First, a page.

We Spoke with the Globetrotting Surf Photographer
Photographer Lucia Griggi is a jet setter at heart: this year alone, she has already visited Hawaii, California, Sri Lanka, the Maldives, France, Spain, Portugal, the Caribbean, Puerto Rico, and New York; Thailand, Vietnam, and Cambodia are soon to follow. As one of the top surf photographers in the world, Griggi captures thrilling images from under the surf’s break. Read our interview with the talented vagabond below, or see more visuals from the international community of wave riders in our book Surf Odyssey.
How did you get your start as a photographer?
I began shooting surfers in the United Kingdomwith a Nikon D100 in 2000. My first published photograph was in Carve Magazine and I only gained momentum. The journey has been long and testing, but I never gave up on my dream.
Which came first: your passion for surfing or your eye for photography?
Surf photography evolved into a lifestyle from my love of surfing. I have always been determined to surf, travel, and take pictures; I loved every minute I spent trying to do it. I would say that it took me two years to understand how to surf properly. My favorite times to go surfing are in the morning when the sun rises and in the evening as the sun sets in California.
Do you have a favorite place to photograph?
My favorite place is the middle of the ocean in the Maldives. It’s a special place, as is its sister island Sri Lanka. The people there live a flowing, ocean-based lifestyle that is just so satisfying to a part of. I like the rhythm and nature of both places.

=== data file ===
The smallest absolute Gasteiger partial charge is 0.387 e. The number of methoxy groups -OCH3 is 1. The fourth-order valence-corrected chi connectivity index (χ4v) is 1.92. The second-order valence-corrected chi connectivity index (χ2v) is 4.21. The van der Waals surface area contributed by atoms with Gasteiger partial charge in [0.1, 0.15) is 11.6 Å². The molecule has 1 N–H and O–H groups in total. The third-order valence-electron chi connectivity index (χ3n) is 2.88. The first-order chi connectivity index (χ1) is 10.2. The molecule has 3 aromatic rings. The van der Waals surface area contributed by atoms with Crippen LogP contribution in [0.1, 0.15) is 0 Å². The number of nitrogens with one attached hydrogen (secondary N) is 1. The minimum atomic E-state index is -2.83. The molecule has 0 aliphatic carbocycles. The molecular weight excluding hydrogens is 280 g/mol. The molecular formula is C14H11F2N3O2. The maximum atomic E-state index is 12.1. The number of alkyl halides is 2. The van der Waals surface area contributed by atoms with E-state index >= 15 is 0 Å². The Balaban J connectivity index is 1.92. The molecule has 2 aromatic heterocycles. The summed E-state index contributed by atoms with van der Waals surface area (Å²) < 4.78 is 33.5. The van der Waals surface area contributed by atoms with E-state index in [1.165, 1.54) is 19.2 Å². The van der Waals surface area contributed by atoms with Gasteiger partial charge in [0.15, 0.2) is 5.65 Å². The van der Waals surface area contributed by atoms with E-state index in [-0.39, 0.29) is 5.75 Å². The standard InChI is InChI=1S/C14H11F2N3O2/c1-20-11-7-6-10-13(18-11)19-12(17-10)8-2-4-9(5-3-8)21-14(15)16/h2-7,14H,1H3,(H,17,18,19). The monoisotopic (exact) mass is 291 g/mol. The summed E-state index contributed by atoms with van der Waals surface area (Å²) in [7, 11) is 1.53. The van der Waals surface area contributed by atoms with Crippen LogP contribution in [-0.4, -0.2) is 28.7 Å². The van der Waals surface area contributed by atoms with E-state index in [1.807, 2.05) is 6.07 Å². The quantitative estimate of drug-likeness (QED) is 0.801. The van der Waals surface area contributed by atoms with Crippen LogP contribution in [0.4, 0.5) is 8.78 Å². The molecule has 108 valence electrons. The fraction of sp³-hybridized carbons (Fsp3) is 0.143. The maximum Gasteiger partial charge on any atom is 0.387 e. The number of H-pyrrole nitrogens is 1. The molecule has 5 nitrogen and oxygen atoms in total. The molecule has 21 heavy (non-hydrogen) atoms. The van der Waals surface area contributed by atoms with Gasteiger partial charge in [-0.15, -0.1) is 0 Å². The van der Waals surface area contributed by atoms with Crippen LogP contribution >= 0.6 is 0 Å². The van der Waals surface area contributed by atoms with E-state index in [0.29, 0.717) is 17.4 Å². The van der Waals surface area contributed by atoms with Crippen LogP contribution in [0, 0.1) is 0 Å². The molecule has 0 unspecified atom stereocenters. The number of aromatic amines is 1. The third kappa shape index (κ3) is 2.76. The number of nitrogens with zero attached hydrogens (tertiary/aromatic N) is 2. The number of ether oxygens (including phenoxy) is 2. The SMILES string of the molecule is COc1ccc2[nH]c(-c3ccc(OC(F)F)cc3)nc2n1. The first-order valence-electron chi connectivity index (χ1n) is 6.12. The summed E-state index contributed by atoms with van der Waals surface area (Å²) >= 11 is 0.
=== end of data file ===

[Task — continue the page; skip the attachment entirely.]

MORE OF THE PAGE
What are the unforeseen challenges that an underwater photographer faces?
There are many challenges that present themselves when shooting in the water. It is physically exhausting to tread water for so long—it is definitely a good workout! Swimming on top of shallow reefs and needing to maintain the proper bodily position also spell out potential danger. It requires a lot of swimming and it takes practice to master the art of being able to work in the ocean and also get the perfect shot.
When you look at an incoming wave, how does sizing it up as a photographer differ from judging it as a surfer?
When you are a photographer in the water, you are a lot lower down and the perspective in the water is completely different than that of a surfer. It can sometimes be dangerous as you cannot see the waves coming towards you and last-minute dashes are a must! That said, a photographer in the water has no surfboard, so it is easier to go underneath a wave and keep out of harm's way.
Do you have any other adventurous hobbies or artistic pursuits?
I would love to spend more time in one place and capture its purest essence by shooting the wildlife in the area and camping out in the jungle to see the natural and simple ways that these creatures live. I play the piano and I love to dance. I also make films and will be staying in the Hebrides later this year to produce and direct a personal project.